Despite several posts on ‘culture‘, of the four Ps I’d mentioned in the Agile @ Scale post, ‘People’ is a topic that has gotten the least attention here in the recent past. As the change imperative forces organisations to be more responsive to rapidly changing external dynamics, the structures, processes and methods it had adopted for its internal stakeholders will most likely have to change as well. Jobs in earlier era were well defined constructs, but this era requires employees to work far beyond their job description in order to thrive. (“Why We Need to Change the Software in our Organisations“) It is probably not a coincidence that the four organisations that are defining the larger contours of business and technology are also the most favoured employers.
The task is not easy. On one hand, there is a workforce that is increasingly getting overwhelmed by communication technologies that are dictating an always-on culture. (“Why you hate work.”) On the other hand, there is a new generation entering the workforce that has expectations of a culture tuned to their lifestyle and ways of functioning. They rapidly disengage if they feel this is no happening. In both cases, the end result is a loss in productivity. This is only one part of the story. There are several factors that define culture, and in an organisation, there are several factors that resist change as well. How does an organisation adapt to these dynamics? A few thoughts, some strategic, some tactical.
Togetherness: ‘The need to belong to something that matters‘ is a Gaping Void phrase I have used before. I think it exists in all humans, sometimes consciously, sometimes in a latent form. The ideas of brand as a platform and social business are perhaps rooted in this. When people working in an organisation are bound by a common purpose, a job transforms into work and I think the employee’s motivation becomes more intrinsic than extrinsic. This would happen when the purpose of the organisation goes beyond the transactional plane. While togetherness could stem from the purpose itself, it could also be based on how the organisation actually goes about achieving it.
Trust & Transparency: If an organisation is driven more by purpose than process, I think the scope for autonomy is much higher. I came across two examples in the hotel industry recently – the $2000 discretionary budget per guest that every Ritz Carlton employee has (via) and Hilton Worldwide’s 100+ employees on Twitter. (via) The common factor in both cases is the trust in the employee’s judgment and intent. On the flip side, the employee needs to trust that the organisation will do what’s best both from a business standpoint as well as the employee’s own career. An employee who has the skill set to make a correct judgment call in a fluid business landscape and has the autonomy to do so – one would think that s a necessity for the organisation.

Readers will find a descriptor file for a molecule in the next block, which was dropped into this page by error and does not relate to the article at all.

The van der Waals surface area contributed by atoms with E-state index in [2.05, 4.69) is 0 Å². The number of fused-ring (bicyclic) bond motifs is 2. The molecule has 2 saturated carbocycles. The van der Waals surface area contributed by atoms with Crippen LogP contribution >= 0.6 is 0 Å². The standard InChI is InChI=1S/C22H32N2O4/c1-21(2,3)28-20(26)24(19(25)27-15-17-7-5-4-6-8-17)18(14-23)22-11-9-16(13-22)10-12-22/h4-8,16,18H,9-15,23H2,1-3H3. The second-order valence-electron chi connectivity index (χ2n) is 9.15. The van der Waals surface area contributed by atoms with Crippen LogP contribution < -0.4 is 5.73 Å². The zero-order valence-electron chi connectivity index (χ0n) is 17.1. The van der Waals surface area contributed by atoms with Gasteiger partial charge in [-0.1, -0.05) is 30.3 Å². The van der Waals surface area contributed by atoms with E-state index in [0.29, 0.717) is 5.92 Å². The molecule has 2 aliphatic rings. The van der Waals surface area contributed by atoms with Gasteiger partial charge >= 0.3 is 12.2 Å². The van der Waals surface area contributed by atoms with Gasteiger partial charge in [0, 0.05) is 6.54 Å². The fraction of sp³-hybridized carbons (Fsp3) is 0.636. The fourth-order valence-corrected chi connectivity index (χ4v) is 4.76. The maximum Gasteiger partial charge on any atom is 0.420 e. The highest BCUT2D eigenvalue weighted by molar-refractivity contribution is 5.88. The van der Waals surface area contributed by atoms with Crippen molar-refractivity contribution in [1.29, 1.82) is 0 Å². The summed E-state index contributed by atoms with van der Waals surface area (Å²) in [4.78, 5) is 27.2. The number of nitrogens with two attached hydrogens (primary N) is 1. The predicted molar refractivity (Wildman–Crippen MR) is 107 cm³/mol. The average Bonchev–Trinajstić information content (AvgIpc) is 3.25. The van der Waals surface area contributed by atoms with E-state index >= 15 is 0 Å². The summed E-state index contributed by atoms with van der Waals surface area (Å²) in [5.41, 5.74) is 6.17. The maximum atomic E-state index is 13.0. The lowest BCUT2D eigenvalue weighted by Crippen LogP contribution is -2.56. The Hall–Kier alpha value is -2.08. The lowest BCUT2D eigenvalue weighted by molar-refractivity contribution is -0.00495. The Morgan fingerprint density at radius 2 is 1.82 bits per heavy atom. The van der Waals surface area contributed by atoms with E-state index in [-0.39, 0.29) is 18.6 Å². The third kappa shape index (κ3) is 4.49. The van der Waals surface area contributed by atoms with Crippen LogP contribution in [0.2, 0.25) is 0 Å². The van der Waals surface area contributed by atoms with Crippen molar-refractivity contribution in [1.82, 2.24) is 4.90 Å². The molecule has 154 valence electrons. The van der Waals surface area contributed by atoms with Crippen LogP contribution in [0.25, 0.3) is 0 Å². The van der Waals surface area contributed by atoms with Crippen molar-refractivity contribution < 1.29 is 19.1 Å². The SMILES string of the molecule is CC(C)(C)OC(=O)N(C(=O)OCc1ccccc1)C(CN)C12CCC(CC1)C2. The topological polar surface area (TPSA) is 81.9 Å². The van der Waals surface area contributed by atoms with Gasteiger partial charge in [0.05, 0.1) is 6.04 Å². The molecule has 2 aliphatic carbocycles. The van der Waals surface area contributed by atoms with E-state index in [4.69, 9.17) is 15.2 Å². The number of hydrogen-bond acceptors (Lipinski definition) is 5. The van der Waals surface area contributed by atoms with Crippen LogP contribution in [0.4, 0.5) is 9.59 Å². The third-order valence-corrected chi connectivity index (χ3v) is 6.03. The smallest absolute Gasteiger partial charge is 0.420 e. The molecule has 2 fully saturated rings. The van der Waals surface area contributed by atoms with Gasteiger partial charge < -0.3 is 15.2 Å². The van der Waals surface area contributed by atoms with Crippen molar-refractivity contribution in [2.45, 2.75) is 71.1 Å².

One of the tactical devices I see becoming increasingly irrelevant is the time spent at work. In most workplaces, I think it’s time to replace the measurement parameters from output to outcome. I put this in the context of trust because the inherent belief is that the employee will get the job done irrespective of where he/she is without being monitored physically.
Technology: Internal collaboration tools and their potential is something we discuss often, it can also be useful in collecting and acting on real time feedback, but let’s take a look beyond that. In what I thought was a fantastic application of big data in this context, (even before the term became hot) Google, in 2009, had used an algorithm to find out which of its employees were likely to quit. Recently they were trying to answer if working at Google increased people’s life span! But the point is that while the world is racing to understand consumers to pitch their products/services better, it might be a good idea for ‘Human Resources’ to use data to truly understand the resources they are dealing with. Of course, there are privacy and ethics challenges involved, but if the organisation is transparent about it, and the intent is clear, it would be useful for everyone concerned. ( I could link it to the LinkedIn & Labour post)
Increasingly, culture is being seen as a strategic business advantage. Some organisations are so serious about this that they have tryouts that go far beyond the standard recruitment procedures. On the other side, maybe there is some onus on the workforce as well – to actively seek and encourage organisations that embrace values they can connect with. Hugh McLeod already said what needed to be said with this –
P.S. I think one of the best works on this subject is something Gautam made in 2010 – The Social Business Employee Manifesto. Do take a look